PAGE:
The entire world is reeling under the impact of the novel coronavirus. It has also taken a firm grip over India. The news of the novel coronavirus is taking its toll on one’s mental health. It is causing widespread concern, fear, and stress among people. In the past month, there was a 20- 25% increase in the number of patients with depression and Obsessive-Compulsive Disorder (OCD) since the coronavirus outbreak at Wockhardt Hospital, Mira Road. Instead of getting bogged down, it is the need of the hour to protect mental health. Doctors at Wockhardt Hospital are available for an online virtual consultation.
Coronavirus or COVID-19 is a public health concern in India as it has hit many people. At the time when India is fighting the outbreak of coronavirus, there has been a steep rise in the number of patients with mental conditions. The lockdown has made people live in fear of losing their jobs, savings and even basic needs. Many people are worried about their poor financial condition and survival. These things have negatively impacted the minds of people leading to depression.
Dr. Sonal Anand, Psychiatrist, Wockhardt Hospital, Mira Road, highlighted, “Coronavirus is an emotional and psychological pandemic as well. People are overwhelmed on how to spend 24×7 in the confinement of their 4 walls. Over a month, there is a 20- 25% rise in the number of patients with depression (that involves a low mood and a loss of interest in activities) and OCD which is an anxiety disorder where people have recurring, irrational and unwanted thoughts or ideas (obsessions) that make them feel driven to do something repetitively (compulsions). It increases slowly and gradually. In OCD due to excessive anxiety people tend to do cleaning, bathing, handwashing or disinfecting things way much in excess than what is recommended. The COVID pandemic could be forcing some people to continuously wash their hands even when it is not required, sanitizing too frequently, or disinfecting things again and again, which could be the signs of Obsessive-Compulsive Disorder (OCD).”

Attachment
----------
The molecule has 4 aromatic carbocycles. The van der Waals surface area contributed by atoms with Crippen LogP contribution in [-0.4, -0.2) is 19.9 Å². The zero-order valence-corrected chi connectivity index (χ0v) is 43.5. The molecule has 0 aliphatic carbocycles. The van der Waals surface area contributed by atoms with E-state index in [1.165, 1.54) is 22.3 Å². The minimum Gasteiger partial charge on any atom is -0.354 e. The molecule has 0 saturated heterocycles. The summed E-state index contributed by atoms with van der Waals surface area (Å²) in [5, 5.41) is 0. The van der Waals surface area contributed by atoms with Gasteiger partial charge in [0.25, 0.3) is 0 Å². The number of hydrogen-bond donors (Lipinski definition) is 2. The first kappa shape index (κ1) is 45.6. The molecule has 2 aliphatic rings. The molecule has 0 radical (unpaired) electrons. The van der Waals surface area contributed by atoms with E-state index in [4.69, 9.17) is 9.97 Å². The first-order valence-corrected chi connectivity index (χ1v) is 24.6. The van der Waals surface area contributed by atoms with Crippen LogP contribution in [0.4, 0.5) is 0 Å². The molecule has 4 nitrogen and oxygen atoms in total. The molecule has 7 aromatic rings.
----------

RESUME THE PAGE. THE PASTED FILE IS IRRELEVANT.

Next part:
Dr. Anand added, “Likewise, paranoia, anxiety, feeling low and lack of interest in daily activities are the symptoms that are spotted in people. Some people could go through feelings of hopelessness and worthlessness. Since, staying at home and social distancing is recommended, people are living a mundane life now, and are unable to disclose their feelings to anyone. This may trigger a depressive episode in people.”
To deal with depression and OCD, one must only read news via reliable sources. “Do not believe rumors or watch news that is disturbing. Organize your schedule daily by making a list of things you have to do. Avoid excessive pessimistic thinking, spend some ‘ME’ time, balance your household chores by involving each and every family member, maintain a journal, exercise daily, keep yourself well hydrated, stay away from negative things on social media and instead watch entertaining programs. Express your worries and listen to other’s concerns as well. If you feel anxious then seek immediate medical attention,” concluded Dr. Anand.